Yachtscanning

Lincoln Squares Flood Purge Analysis

August 29, 2018
Stormwater harvesting and flood mitigation are inherently incompatible. Stormwater harvesting schemes require the storage to be full of water to maximise effectiveness of reliability of supply whereas flood mitigation requires the airspace maximised to have storage available to hold flood water.

Stormwater harvesting and flood mitigation are inherently incompatible.  Stormwater harvesting schemes require the storage to be full of water to maximise effectiveness of reliability of supply whereas flood mitigation requires the airspace maximised to have storage available to hold flood water.

This is the dilemma at Lincoln Square where the initial stormwater harvesting scheme was converted to a flood mitigation scheme to mitigate some of the flooding impacts down Elizabeth Street in central Melbourne up to the 20 year average recurrence interval.  Although flood mitigation was now the primary objective, the objective for Storm was to value-add to the project to maximise the reliability of stormwater harvesting without compromising the flood mitigation performance.

Basic flood mitigation was achieved through the opening of an actuated valve in the bottom of the storage that drained the tank back to the stormwater system downstream.  The volume was defined by typical hydrologic and hydraulic assessment using ARR1987 to optimise the storage size for flood mitigation and then checked through water balance to determine performance of stormwater harvesting. The two key issues with the actuated valve are knowing when to open the valve and when to close it.

Opening the valve required monitoring of forecasting by Bureau of Meteorology (BOM).  Technology was developed to scan this forecast regularly so that when a defined threshold is exceeded then the valve would open and drain the tank prior to the storm event.  This addressed the first issue to some degree but we still need to know what rainfall depth would trigger the pre-release and when to close the valve to hold water in the tank for irrigation.

Storm intended on operating the system in a similar concept to managing floods in major dams where each decision to adjust a release by valves or spillway is informed by rainfall in the catchment (expected inflows), condition of storage (how full it is) and expected downstream flooding.  A detailed purge analysis was undertaken by Storm to determine the algorithms to apply to the system to automate these decisions due to a compressed time frame.  Design hydrographs as well as hydrographs developed from historical rainfall were used to simulate the performance of the system for the 50 largest events.  This enable development and testing of the variables in the 4 key algorithms that manage the flood mitigation by way of defining a target airspace through the various phases of the rainfall event.  It also enabled sensitivity analysis to be undertaken to assess the impact of getting the variables wrong.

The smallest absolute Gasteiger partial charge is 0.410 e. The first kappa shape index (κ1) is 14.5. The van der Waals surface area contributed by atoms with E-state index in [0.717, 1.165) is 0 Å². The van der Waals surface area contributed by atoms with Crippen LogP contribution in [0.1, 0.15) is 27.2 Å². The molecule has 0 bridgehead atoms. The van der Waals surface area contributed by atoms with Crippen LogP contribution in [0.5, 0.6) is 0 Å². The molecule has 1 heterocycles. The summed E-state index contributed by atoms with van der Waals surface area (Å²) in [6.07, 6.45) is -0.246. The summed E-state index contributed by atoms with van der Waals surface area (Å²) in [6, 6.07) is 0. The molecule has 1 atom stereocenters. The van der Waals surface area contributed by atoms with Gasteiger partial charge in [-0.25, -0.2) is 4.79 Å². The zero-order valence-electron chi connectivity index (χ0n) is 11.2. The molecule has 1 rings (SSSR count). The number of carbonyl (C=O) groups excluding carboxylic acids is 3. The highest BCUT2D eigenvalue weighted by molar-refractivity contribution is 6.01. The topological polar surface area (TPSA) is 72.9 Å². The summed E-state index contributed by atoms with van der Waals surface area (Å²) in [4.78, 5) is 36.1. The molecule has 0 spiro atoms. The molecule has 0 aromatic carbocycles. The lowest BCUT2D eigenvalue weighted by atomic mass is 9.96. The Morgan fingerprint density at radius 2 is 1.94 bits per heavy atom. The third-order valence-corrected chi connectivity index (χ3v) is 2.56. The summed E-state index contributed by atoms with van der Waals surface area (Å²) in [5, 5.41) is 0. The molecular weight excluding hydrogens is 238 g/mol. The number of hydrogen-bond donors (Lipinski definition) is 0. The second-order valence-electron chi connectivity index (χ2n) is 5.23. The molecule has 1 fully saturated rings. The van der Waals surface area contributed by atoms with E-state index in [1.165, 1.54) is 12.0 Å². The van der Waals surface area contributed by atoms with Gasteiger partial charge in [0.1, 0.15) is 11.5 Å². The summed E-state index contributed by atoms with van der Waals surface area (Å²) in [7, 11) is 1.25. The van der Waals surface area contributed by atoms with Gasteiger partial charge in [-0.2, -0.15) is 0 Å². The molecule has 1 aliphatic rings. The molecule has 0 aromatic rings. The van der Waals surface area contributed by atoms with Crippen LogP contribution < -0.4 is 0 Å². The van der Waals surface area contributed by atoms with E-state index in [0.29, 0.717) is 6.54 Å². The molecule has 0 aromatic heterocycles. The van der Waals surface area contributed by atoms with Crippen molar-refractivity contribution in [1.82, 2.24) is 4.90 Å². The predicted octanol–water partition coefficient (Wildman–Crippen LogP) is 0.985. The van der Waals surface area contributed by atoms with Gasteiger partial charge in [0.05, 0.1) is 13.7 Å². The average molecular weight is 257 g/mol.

There were many learnings during this analysis however a key learning was that design storms did not occur.  The performance varied greatly where in some storms the system performance poorly for a 20 year ARI storm but in some very large storms around 100 year ARI it performed very well.

This project is a great example of where new technology combined with clever and innovative design can assist with effective flood mitigation.  Storm believes that this system will be replicated throughout Australia and beyond to the point where it will be standard practice in stormwater management.

Author

Rod Wiese

Craig & Rhodes

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